Stadium's gun clause has lawmaker concerned

A gun clause in the new stadium lease has a lawmaker concerned. Plus, 22 firms are vying to underwrite the stadium, and the building is also becoming an avenue for protests against the Redskins name.

A gun clause in the new Minnesota Vikings stadium lease prompted questions Thursday from a state lawmaker and a scramble by the building's landlord to explain the reasons for adding it.

The lease for the planned stadium was adopted last week, but the gun provision didn't receive attention until The Associated Press reported on it this week. At issue is a clause that bars the team and the authority from holding events or using the stadium property "for any gun shop or other store whose primary business is the sale of guns or other weapons." The provision also bars events staged around erotic materials and drug paraphernalia.

Republican Rep. Pat Garofalo of Farmington said in a letter that the restriction could discourage hunting and outdoors groups from scheduling offseason events at the $975 million stadium, which is being built with a partial public subsidy.

"The People's Stadium should not, under any circumstances, arbitrarily prohibit these types of events from taking place if they comply with other stadium rules and regulations, as well as federal, state and local laws," Garofalo wrote to authority members. "Outdoor trade shows and events bring in folks from across the state to Minneapolis, and it would be a shame if this incredible new facility were to shut them out."

Minnesota Sports Facilities Authority Chairwoman Michele Kelm-Helgen said the intention was to make sure new retail stores within the stadium were gun-free. Hunting expos, where groups and vendors show off the latest gear, would be considered on a case-by-case basis, she said.

"We did not intend to make a policy one way or another to allow it or restrict it," she said.

Under existing policy, fans aren't allowed to bring guns into NFL stadiums on game day.

Outdoors shows haven't been held regularly at the Metrodome, where the Vikings now play. Bill Lester, the former executive director of the Metrodome's operating body, said prior leases didn't have a clause with gun restrictions.

"As far as I recall, there was not a demand for it or a move to prohibit it," Lester said.


Twenty-two financial institutions have applied to help underwrite the $498 million taxpayer share of the new Minnesota Vikings stadium.

Minnesota Management and Budget released the list Thursday. It includes some of the nation's most prominent financial institutions, including U.S. Bank, Wells Fargo Securities, Morgan Stanley and Goldman Sachs.

A spokesman says Management and Budget will take a few weeks to select an underwriter. More than one firm could be chosen. John Pollard says no firm date has been set for issuance of the bonds, which will be executed over a period of about two years.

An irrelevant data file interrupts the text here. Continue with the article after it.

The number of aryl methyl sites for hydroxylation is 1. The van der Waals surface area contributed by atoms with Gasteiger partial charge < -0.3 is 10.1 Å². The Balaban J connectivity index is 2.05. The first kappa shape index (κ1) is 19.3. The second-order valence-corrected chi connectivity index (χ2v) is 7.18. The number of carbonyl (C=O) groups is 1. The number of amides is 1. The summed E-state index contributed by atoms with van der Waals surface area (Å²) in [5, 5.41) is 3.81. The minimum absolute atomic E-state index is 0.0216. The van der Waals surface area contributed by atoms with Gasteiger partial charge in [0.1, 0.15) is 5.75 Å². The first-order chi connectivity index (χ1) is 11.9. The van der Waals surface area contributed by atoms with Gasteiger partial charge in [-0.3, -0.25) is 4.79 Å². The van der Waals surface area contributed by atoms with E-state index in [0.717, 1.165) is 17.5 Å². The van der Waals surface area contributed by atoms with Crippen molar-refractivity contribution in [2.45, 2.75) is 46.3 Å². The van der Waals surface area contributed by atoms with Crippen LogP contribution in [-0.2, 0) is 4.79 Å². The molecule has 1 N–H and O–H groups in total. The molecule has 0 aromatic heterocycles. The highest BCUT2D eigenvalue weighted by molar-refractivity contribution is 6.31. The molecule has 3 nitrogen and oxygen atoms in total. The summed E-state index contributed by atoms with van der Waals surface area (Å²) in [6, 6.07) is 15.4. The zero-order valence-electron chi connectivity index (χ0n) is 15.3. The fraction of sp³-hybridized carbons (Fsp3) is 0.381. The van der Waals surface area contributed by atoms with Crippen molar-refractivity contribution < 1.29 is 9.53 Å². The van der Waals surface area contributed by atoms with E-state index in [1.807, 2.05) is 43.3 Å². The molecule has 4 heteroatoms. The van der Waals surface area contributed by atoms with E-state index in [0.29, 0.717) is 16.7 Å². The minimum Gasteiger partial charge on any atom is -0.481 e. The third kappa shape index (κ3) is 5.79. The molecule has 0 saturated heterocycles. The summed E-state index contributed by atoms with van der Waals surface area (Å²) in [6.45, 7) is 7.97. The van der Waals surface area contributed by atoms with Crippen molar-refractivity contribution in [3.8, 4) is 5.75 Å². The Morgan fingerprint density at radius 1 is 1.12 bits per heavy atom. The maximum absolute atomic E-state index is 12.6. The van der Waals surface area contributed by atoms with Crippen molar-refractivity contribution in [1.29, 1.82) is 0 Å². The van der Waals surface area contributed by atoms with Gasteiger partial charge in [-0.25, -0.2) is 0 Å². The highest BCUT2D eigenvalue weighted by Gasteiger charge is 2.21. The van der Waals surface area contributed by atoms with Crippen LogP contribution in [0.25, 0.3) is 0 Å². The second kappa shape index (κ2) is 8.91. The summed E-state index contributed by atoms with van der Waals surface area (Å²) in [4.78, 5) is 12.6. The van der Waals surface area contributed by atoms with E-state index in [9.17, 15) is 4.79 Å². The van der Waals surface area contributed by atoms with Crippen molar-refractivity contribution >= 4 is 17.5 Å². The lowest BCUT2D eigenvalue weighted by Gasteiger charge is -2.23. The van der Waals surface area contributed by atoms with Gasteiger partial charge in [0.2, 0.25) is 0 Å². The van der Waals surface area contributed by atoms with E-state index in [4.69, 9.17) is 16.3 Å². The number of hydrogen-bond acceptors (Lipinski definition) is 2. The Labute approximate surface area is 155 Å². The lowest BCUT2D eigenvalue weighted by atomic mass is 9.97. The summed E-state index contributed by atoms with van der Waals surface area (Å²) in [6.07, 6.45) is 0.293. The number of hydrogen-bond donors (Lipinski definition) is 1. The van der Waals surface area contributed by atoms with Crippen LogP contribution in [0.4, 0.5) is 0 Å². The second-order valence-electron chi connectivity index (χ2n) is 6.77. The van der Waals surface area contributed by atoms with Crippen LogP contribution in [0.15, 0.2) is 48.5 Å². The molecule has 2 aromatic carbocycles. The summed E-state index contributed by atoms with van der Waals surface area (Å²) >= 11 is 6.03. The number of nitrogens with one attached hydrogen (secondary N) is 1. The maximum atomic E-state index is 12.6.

The Vikings organization is responsible for the other roughly $477 million share of the new stadium. Groundbreaking is planned for November, with plans to open the stadium in time for the 2016 season.


A long-running dispute over the name of the Washington NFL franchise has flared up in Minnesota, where the construction of a new stadium for the Vikings has provided an entree for American Indian groups and supporters who consider the Redskins name and logo racist.

They're asking the agency building the stadium to ban the word "Redskins" on publicly owned signs or address systems there, as well as at the existing Metrodome when the Vikings host Washington Nov 7. Opponents of the Redskins name say they'll protest before the game.

"There are literally a score of federal, state, county, municipal laws in effect that all prohibit the offensive R-word, just like the N-word, from being used in an environment where the public assembles," Alan Yelsey, an activist who helped make the request to the Minnesota Sports Facilities Authority, told Minnesota Public Radio on Thursday.

MSFA Chair Michele Kelm-Helgen told the Star Tribune the board heard and understood those concerns when they were raised at last week's meeting but that it's too early to make a move.

"The NFL has very specific rules about what happens when teams play in our facility, and that's what we're looking at with the NFL and our attorneys," she said. "At this point, I'm not even sure what our options would be."

Stadium authority spokeswoman Jenn Hathaway said the board may have a formal response next week.

President Barack Obama told The Associated Press last week the team should consider changing the name.

"I've got to say that if I were the owner of the team and I knew that there was a name of my team — even if it had a storied history — that was offending a sizeable group of people, I'd think about changing it," Obama said.

Team owner Dan Snyder said in a letter to season-ticket holders Tuesday he respects the feelings of those who are offended. "But I hope such individuals also try to respect what the name means, not only for all of us in the extended Washington Redskins family, but among Native Americans too," he said.

NFL Commissioner Roger Goodell told reporters Tuesday he has never considered the name derogatory.

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